Here's why it’s not a good idea to keep rubbing your eyes (even though it feels so good)
If you rub too hard and end up scratching or tearing off a part of your cornea, it may keep coming off. Ouch.
It’s never a good move to over-do things. Take rubbing your eyes, for instance. Everyone does it when they feel dry, tired, itchy or irritated by allergies. And sometimes, it just feels, well, good to do it.
That’s because rubbing your eyes presses down on the eyeballs and that action can stimulate the vagus nerve, which slows down your heart rate and relieves stress.
The most common reason for rubbing your eyes is itchiness. And here’s the thing: If your eyes are persistently itchy, it could be more than just dust and pollen; you may have what the doctors call blepharitis.
“Itchiness around the eyes is often due to the over-production of oily secretions and the clogging of the oil glands on the eyelids,” explained Dr Johnson Tan, a specialist in ophthalmology and a consultant at Raffles Eye Centre.
“The oil is essential to prevent the over-evaporation of tears on the cornea surface. However, excessive oil and the clogging of the oil glands’ openings can cause inflammation and dry eyes, together with itchiness of the eyelids,” he said.
WHY IS IT BAD TO RUB MY EYES?
When you vigorously and/or frequently rub your eyes, there’s an increased risk of you scratching your cornea with a fingernail or dislodged lash hair. Think of a scratched cornea like a scraped knee after taking a fall, said Dr Tan.
“Excessive rubbing causes the skin layer of the cornea (the epithelium) to come off.” Occasionally, a fingernail may also catch the cornea surface and cause the epithelium to tear off, he said. Ouch.
More bad news. After the epithelium heals, it can “occasionally come off spontaneously”, said Dr Tan, describing a condition called recurrent corneal erosion. Your eyes naturally dry up during sleep, causing the eyelids to stick and tug on the epithelium when you open your eyes in the morning. So when the healed epithelium is no longer “strongly adherent to the underlying cornea”, you risk tearing it again.
“For mild cases, patients need to lubricate the affected eye often, especially before sleep and upon waking up,” said Dr Tan. “Severe cases may require a simple procedure to be done.”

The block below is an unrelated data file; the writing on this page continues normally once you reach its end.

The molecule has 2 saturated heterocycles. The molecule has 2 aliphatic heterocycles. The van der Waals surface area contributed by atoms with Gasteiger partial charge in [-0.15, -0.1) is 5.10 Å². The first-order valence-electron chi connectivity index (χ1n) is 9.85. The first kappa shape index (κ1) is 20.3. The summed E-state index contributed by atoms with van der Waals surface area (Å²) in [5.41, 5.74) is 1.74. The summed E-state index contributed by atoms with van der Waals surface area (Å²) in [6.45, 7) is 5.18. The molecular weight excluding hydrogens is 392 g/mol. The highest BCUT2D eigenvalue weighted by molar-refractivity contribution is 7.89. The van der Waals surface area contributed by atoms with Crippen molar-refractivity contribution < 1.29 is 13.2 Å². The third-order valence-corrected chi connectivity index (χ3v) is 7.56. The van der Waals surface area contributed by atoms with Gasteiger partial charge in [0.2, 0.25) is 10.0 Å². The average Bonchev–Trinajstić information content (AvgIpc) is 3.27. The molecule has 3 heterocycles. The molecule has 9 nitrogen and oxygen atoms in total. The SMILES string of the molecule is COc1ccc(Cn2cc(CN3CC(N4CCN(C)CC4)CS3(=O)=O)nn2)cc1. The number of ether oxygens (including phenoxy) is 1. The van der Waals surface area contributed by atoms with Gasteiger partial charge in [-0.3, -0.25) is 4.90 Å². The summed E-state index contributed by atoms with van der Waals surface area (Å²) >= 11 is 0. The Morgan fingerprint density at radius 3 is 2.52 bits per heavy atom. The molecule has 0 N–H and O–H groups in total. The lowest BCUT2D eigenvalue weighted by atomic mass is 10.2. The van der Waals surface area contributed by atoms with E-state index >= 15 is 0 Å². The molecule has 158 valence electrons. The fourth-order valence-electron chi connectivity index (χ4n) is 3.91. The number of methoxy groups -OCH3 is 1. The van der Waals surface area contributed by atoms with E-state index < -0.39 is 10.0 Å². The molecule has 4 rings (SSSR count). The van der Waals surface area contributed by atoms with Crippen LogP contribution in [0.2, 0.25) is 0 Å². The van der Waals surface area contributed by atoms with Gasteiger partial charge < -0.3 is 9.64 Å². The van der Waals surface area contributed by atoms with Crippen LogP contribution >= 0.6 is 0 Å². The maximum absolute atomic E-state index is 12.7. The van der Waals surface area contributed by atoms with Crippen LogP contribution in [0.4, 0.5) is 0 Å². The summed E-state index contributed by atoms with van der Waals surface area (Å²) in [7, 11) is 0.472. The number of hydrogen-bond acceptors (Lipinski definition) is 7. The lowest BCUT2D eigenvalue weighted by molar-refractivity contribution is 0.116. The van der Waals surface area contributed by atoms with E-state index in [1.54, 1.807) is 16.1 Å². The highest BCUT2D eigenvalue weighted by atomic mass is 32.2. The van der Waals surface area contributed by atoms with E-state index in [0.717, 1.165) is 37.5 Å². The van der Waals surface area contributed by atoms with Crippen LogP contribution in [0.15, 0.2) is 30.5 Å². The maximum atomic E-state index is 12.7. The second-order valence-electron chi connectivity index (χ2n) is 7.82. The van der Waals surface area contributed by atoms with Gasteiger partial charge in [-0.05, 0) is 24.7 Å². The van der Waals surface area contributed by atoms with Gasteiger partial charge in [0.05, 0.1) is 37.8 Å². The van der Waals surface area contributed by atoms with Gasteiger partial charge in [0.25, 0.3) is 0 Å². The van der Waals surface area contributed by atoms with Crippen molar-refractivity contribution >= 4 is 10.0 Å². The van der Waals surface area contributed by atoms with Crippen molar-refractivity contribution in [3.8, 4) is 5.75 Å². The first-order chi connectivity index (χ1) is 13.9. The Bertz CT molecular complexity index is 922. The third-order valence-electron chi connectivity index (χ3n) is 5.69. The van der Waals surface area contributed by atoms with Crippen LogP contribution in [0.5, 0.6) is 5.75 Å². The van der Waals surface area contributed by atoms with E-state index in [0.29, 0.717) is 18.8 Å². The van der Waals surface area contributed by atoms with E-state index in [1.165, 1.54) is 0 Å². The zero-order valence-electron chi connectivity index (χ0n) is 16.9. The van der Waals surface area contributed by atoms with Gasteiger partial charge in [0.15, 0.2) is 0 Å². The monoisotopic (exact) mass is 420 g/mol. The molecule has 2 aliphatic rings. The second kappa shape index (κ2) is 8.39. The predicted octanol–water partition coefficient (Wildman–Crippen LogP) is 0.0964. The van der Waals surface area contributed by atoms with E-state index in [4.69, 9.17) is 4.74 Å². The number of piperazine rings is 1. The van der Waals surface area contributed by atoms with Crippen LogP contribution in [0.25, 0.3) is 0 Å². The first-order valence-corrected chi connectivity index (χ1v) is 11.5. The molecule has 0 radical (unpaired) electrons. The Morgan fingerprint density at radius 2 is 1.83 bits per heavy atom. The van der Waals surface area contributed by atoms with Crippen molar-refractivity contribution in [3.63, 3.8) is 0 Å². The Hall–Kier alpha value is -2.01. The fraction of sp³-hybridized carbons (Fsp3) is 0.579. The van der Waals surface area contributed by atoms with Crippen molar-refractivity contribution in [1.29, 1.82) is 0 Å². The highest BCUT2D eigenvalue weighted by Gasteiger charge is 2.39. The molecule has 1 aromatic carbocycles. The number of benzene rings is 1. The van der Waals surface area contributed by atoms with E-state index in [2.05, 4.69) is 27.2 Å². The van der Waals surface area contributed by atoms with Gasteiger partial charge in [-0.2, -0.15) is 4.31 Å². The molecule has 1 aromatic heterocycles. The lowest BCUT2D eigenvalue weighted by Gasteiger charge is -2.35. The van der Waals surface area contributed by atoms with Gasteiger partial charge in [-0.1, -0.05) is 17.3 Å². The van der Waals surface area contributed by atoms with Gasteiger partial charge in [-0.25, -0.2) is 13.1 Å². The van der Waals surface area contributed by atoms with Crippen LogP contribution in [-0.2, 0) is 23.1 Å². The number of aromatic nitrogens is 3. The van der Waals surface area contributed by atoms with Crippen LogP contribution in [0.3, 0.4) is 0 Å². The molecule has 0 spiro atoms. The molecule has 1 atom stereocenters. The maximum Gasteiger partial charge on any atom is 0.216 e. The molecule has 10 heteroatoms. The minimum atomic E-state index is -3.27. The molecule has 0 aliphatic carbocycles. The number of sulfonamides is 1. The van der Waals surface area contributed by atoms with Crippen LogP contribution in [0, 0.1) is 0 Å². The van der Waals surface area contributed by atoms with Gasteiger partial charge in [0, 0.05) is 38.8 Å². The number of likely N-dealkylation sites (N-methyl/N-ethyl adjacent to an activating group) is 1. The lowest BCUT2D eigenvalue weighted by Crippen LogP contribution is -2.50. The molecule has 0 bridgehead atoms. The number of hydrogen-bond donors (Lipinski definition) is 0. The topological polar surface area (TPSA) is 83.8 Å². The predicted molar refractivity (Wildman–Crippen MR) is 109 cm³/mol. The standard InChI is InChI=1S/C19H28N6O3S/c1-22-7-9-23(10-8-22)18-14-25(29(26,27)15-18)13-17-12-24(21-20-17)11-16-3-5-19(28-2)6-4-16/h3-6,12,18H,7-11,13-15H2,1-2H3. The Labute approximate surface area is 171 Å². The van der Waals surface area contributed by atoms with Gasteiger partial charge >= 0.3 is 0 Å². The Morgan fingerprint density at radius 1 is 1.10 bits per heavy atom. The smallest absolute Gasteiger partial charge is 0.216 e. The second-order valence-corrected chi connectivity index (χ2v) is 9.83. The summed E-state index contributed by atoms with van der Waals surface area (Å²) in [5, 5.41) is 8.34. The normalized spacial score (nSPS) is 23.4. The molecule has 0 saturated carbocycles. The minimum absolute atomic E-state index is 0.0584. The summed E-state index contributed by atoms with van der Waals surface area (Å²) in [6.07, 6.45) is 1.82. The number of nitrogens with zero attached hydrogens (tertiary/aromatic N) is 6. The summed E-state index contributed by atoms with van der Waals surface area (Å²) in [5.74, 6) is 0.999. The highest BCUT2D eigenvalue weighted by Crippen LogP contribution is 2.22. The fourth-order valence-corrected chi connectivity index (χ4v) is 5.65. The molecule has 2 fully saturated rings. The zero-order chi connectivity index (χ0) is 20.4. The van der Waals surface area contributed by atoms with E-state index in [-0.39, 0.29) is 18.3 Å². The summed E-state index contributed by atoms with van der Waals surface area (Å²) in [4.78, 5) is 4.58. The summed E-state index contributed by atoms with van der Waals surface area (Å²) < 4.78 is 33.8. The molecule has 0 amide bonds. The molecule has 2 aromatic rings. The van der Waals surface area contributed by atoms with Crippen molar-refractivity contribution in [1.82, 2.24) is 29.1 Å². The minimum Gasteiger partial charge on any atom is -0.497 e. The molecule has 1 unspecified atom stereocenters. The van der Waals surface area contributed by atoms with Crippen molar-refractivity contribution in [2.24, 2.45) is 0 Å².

And scratched corneas occur more often than you think. At the Singapore National Eye Centre (SNEC), two to four such cases are seen every week. “This number may actually be higher in our A&E service or primary eye care clinics,” said Associate Professor Marcus Ang, a senior consultant with SNEC’s Cornea and External Eye Disease Department.
There’s also the chance of you worsening pre-existing eye conditions such as glaucoma, according to Australia’s Vision Eye Institute. The pressure you exert can disrupt blood flow to the back of the eye and cause nerve damage and ultimately, permanent vision loss.
Rarely, persistent eye rubbing could lead to keratoconus, a condition that has a genetic predisposition, said Assoc Prof Ang. Instead of a sphere-like dome, your cornea starts to take on a cone shape from all the rubbing. The new shape affects how light is bent towards your eyes and in turn, compromises your vision. “This is very uncommon, but still, an important reason not to rub our eyes often,” he said.
HOW DO I KNOW IF I’VE DONE IT?
You have over-done the rubbing if your eyes are teary and red, and your vision is blurry. And no matter how much lubricating eye drops you apply, the symptoms don’t seem to be resolved, said Assoc Prof Ang.
Added Dr Tan: “There is often a sudden, sharp, poking pain associated with excessive tearing. This is worsened with blinking”.
Corneal abrasion typically takes three to five days to heal on its own, said Dr Tan. But see a doctor, he advised, if you have any of these symptoms:
- The pain is excessive or continues to worsen
- The symptoms do not improve after a day
- You see a white spot on the cornea suggesting a corneal infection
The broken skin on the cornea can predispose your eye to infection, said Dr Tan. And if the infection is not treated promptly, it can result in a permanent decrease in vision.
The takeaway message is, of course, don’t rub your eyes. To keep your itchy fingers away, use a topical lubricant eye drop, which can be purchased over the counter at any pharmacy. "It should relieve the itch and dryness or discomfort,” said Assoc Prof Ang.